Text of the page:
countries" quotes 488 Jews living in Zelow at the end of the 19th century
and their number grew constantly. In 1878 a Jewish cemetery in Zelow was
founded, In 1906 – according to Wojciech Kriegsaisen it was 1909 – a
religious community was founded. Soon a wooden shul was erected (before this,
a facility had been rented in a house belonging to Pawel Jelinek).
In 1910, in the first election – with votes of 110 persons from 133 –
a board was selected: Icek Fraid, Chaim Liberman, and Haszman
Sztarch. At that time 1,573 Jews lived in Zelow which was six times
more compared to 1878.
After Poland became independent in 1918, the first Parliamentary
election was held on 26 January 1919, gathering altogether the 2,068 inhabitants of Zelow. Among
12 political parties there were three Jewish organizations, and they
received 187 votes (Rada Narodowa 48, Poalei Syjon 37, and Orthodox 102).
During the census in
Poland in 1921, the total number of Jewish inhabitants of Zelow district
was 1,859, but the same document specified only 552 person of Jewish
nationality. As you can see, the criteria of nationality and the
belonging to a religious group were not the same. According to Tadeusz
Czajkowski, there were In Zelow and surroundings villages 2,046 Jews
(2,000 in the city of Zelow).
a large percentage of Jewish people in Zelow is reflected in the
local administrative authority. Among the 17 persons on this body of
mostly Polish and
German origin, there were two Jews.
Three years later, at the Parliamentary election on 5 and 12 November
1922, 3,486 inhabitants of Zelow district (from the total of 7,608)
Unfortunately, all documents from the Jewish Community in Zelow were
destroyed by the Nazis during WWII. However in a register of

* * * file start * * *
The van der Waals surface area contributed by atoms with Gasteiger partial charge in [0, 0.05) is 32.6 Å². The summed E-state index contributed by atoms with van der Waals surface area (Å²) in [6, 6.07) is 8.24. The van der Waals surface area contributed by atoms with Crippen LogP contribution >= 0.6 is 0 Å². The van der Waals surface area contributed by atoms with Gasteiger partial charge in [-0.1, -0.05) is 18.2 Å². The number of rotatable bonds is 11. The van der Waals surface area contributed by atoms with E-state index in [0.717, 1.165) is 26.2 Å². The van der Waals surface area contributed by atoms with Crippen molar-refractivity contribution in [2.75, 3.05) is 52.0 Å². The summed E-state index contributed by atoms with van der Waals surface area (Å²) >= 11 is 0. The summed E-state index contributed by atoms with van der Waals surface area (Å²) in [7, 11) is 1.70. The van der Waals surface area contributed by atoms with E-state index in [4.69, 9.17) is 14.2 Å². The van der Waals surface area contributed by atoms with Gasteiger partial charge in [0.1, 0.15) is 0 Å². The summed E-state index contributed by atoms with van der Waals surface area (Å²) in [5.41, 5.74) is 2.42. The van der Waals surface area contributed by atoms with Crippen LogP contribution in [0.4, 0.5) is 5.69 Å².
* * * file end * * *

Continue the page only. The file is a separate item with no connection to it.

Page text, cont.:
inhabitants of Zelow 1931-1939, there is much evidence of Jewish families.
According to this information, the majority of them lived
in the center of the city, such as in the Rynek (Main Square) and the streets Kosciuszki,
Sw. Anna, Kilinskiego, Sienkiewicza, and Waska. Some families lived in
Pilsudkiesgo street, Piotrkowska and Zeromskiego. Only e few lived in
Nowy Rynek (New Square), Plocka, Poznanska and Zlota.
The Jewish population of Zelow remained together in houses located in
neighboring streets. In the 1930s one room apartments were
also rented out to big families with up to six children, and often a weaving machine was also located
in the one room as well.
Extermination of Jews
Nazi authorities started to repress the Jewish population from the first
days of the occupation of the city. They used the same methods as in
all other Polish towns: Jews were robbed of all rights, had to wear
armbands, were expelled from their apartments and their shops, and
their working place taken away.
was not all, unfortunately. The next step was to create a ghetto,
situated in the center of the town and bordered by the streets Rynek, Sw.
Anna, Zeromskiego and Kilinskiego. There are different dates quoted as